Physics is one of the more fundamental scientific fields, and electrical engineering spans much of it. Electromagnetism is obviously very relevant to electrical engineering, but other parts of physics are also important.
Since light is a form of electromagnetism, optics is important not just to lasers and their applications but to optical and radio communications more generally.
Semiconductors (transistors, diodes, integrated circuits, solar cells, etc) all rely on "solid state physics", which in turn relies on quantum physics.
Electrical engineers often need to convert electrical energy to and from other forms of energy, e.g., with motors, generators, lights, solar panels, heaters, sensors and so forth, so an understanding of mechanics and thermodynamics is helpful. Electrical energy is often stored in batteries, so chemistry (itself an offshoot of physics) is also relevant.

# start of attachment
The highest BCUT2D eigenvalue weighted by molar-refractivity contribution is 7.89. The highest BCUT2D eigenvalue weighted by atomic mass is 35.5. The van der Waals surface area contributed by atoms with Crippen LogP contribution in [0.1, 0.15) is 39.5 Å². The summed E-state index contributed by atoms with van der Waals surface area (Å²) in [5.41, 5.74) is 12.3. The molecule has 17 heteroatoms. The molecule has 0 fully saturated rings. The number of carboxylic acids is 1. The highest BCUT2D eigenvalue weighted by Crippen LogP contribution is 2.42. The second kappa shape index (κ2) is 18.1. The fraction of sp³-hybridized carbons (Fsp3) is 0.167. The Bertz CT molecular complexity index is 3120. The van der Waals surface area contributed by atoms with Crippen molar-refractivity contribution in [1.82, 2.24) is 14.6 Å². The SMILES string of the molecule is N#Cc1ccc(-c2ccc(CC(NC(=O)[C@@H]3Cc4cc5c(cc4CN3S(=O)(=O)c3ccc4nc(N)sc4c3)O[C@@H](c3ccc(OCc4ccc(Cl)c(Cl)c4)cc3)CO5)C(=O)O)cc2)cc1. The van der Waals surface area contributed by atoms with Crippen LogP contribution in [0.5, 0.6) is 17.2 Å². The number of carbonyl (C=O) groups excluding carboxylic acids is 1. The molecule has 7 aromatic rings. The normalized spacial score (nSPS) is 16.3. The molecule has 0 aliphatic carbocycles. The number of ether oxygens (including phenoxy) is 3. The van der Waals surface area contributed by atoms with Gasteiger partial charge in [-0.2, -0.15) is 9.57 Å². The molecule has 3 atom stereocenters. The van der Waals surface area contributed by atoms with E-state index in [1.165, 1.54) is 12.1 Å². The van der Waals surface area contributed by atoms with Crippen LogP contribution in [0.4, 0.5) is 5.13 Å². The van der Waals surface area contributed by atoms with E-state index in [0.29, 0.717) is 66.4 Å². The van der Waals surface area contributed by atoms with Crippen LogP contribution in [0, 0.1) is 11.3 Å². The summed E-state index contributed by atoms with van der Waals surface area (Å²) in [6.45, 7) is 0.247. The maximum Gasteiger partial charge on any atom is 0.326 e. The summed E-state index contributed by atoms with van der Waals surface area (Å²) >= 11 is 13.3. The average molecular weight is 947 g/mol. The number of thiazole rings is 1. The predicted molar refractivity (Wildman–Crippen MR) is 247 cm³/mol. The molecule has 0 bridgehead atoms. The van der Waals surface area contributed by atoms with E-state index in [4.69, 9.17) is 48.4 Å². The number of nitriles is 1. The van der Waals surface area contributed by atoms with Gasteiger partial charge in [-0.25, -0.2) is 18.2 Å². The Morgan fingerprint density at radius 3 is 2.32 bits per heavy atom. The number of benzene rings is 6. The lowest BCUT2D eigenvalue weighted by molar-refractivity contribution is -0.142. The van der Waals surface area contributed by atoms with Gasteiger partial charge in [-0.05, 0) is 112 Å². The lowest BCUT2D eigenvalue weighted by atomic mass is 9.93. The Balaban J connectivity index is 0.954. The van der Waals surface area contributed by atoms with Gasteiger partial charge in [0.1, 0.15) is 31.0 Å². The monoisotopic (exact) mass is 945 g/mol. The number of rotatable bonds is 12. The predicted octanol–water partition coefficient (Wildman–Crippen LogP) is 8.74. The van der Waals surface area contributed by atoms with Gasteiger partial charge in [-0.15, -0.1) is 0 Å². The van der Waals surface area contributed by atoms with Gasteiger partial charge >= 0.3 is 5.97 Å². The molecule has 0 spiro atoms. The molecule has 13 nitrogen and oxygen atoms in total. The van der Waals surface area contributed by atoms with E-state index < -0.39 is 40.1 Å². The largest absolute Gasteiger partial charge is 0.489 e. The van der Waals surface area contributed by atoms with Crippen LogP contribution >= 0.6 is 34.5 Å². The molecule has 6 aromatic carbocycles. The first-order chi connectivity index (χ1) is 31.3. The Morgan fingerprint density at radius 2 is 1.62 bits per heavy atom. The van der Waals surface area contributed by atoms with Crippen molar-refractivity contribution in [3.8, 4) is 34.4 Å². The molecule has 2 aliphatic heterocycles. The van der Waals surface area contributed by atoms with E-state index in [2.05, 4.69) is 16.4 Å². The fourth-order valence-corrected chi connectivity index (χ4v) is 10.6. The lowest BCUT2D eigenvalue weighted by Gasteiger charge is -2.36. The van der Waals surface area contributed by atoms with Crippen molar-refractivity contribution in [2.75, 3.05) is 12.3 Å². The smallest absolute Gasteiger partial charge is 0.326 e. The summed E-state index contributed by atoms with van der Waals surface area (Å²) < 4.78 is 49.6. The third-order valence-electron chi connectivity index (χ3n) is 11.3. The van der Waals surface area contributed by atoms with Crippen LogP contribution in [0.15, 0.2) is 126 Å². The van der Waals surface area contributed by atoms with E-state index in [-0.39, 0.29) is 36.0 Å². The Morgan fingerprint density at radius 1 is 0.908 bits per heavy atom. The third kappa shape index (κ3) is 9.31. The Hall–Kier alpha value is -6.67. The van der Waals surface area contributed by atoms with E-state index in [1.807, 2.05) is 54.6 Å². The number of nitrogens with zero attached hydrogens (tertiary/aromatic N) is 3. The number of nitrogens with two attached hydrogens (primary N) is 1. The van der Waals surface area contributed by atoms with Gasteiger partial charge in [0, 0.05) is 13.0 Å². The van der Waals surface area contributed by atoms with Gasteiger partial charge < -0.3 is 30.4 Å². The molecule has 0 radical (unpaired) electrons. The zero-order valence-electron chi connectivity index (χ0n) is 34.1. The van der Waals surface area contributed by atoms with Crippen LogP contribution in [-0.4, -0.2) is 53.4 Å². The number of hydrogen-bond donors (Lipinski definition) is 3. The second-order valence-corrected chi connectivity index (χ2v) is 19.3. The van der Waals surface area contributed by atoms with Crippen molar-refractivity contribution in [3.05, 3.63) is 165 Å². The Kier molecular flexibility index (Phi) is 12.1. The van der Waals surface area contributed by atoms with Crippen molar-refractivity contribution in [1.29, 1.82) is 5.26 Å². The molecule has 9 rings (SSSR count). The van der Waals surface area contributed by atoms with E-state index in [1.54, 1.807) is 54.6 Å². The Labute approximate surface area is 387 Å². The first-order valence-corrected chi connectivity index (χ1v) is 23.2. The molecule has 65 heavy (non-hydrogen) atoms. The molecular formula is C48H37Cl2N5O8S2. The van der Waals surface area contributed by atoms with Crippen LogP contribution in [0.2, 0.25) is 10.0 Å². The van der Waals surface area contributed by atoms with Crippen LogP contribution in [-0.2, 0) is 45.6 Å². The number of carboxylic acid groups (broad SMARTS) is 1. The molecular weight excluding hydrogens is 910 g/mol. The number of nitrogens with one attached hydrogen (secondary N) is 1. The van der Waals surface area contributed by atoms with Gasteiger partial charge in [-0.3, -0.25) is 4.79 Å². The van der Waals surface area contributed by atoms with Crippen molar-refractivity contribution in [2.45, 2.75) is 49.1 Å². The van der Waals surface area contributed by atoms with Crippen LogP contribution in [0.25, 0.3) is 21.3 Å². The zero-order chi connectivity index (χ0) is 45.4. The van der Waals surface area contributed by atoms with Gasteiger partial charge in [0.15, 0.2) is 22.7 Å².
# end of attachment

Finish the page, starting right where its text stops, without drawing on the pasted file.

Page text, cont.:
Even relativity has important engineering applications. Not only is it the modern way to understand electromagnetism, it is an everyday engineering reality in modern satellite navigation systems such as GPS, Glonass and Galileo. In fact, modern satellite engineering is a highly interdisciplinary field that applies just about every aspect of physics plus mathematics, communication theory, computer science and mechanical and aerospace engineering.